Had I been able to write that kind of a book, then perhaps I could have done my small part to prevent the agency from sliding further into the black, amoral hole it finds itself in now. In the past decade, I have been a frequent and vocal critic of the "Enhanced Interrogation Technique" program, along with people who are far more qualified than I to form a judgment on such matters - like John McCain, Ali Soufan and Bob McFadden. Like each of these career public servants, I have maintained that torture is counter to American values; fundamentally inhuman; ultimately ineffective in obtaining actionable or quality intelligence; and actually may do detriment to our national security.
But the summary of the Senate Intelligence Committee's report on the program that came out last week shows that, at least until President Obama ended these programs in 2009, the government wasn't really listening. It is damning in its assessment of CIA mismanagement and waste, but not at all surprising to me.
Among passages included in the executive summary that really "brought me back" were:
Indeed, we used to joke that a "reverse Darwinism" was at play within the DO. Career progression wasn't survival of the fittest but rather endurance of the mediocre. Here's another excerpt that rings acutely true:
The above passage actually saddened me as it reminded me of the many dedicated professionals at the Agency, some who no doubt tried to question the efficacy, morality and/or legality of the program, but who were cowed into silence. It also brought to mind an occasion when the person who recruited me to join the CIA said: If you ever see anything you think is just plain wrong, you need to tell your superiors. He should have added: so that we can make sure the Office of Security has its eye on you.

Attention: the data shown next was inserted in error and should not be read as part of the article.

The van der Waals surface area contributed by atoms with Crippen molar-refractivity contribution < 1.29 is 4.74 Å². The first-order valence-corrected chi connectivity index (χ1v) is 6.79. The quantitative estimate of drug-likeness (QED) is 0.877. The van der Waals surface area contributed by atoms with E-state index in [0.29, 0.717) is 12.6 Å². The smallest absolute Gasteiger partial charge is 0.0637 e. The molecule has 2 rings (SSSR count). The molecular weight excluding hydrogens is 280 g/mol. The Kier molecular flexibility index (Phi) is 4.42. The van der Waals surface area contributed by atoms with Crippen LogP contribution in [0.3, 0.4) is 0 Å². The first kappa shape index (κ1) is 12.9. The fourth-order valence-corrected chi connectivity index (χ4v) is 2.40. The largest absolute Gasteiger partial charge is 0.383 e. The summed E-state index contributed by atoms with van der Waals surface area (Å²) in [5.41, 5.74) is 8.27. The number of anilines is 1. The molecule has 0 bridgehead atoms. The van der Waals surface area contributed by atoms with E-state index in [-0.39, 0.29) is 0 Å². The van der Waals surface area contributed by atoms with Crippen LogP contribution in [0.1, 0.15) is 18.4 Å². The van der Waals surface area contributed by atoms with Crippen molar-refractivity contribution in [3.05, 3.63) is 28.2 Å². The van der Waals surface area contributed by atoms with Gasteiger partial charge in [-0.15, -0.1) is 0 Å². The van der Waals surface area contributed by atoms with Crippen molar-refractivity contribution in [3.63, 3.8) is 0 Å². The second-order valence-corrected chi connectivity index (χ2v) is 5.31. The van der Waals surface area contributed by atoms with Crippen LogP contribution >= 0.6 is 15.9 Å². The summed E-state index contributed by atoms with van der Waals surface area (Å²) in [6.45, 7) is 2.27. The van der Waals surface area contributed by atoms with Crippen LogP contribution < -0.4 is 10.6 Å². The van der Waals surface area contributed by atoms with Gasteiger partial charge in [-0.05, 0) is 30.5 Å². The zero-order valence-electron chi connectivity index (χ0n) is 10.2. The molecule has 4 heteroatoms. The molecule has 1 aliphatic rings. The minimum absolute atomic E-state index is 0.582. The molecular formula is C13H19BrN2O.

And then the disgusting, but not surprising, revelation that at the end of the day, the EIT program was driven in large part by private contractors' financial gain. We will never be able to calculate in dollars the damage to our country's standing in the world, but sometimes it helps to have a look at the numbers.
But perhaps the most relevant key finding of the Torture Report is its first:
For the past decade, defenders of EIT have maintained that these brutal techniques were effective in gathering intelligence. Jose Rodriguez has written several op-eds arguing precisely that message, all of which seem to rely on the reasoning: because I was in charge of it, and because I say so.
The summary of the torture report includes ample evidence of what people like Steven Kleinman - a career military intelligence officer and an expert in the field of strategic interrogation - have argued: there's absolutely no science to support the efficacy of torture, and yet ample evidence that suggests it's not only ineffective but detrimental to the capacity to recall. Yes, torture will get people to talk; but it won't get them to tell the truth.
I shudder to think how much time and money was wasted chasing down leads after the CIA obtained false information from tortured detainees. Osama bin Laden had long-term goals: one of them was to economically bleed out the United States. Another was to shake the very foundation of American society by subjecting us to terror and fear. It goes without saying that his legacy lives on; and he's probably smiling contentedly from his grave on the ocean floor.
Once we resort to using the inhuman tactics of our enemies, we have granted them their greatest victory. And more than a decade after 9/11, our enemies' principal triumph may not be in the thousands of innocent American lives they took, but in what they prompted us to become.
Lindsay Moran is a former CIA Operative and author who now works as a freelance writer, consultant and television correspondent.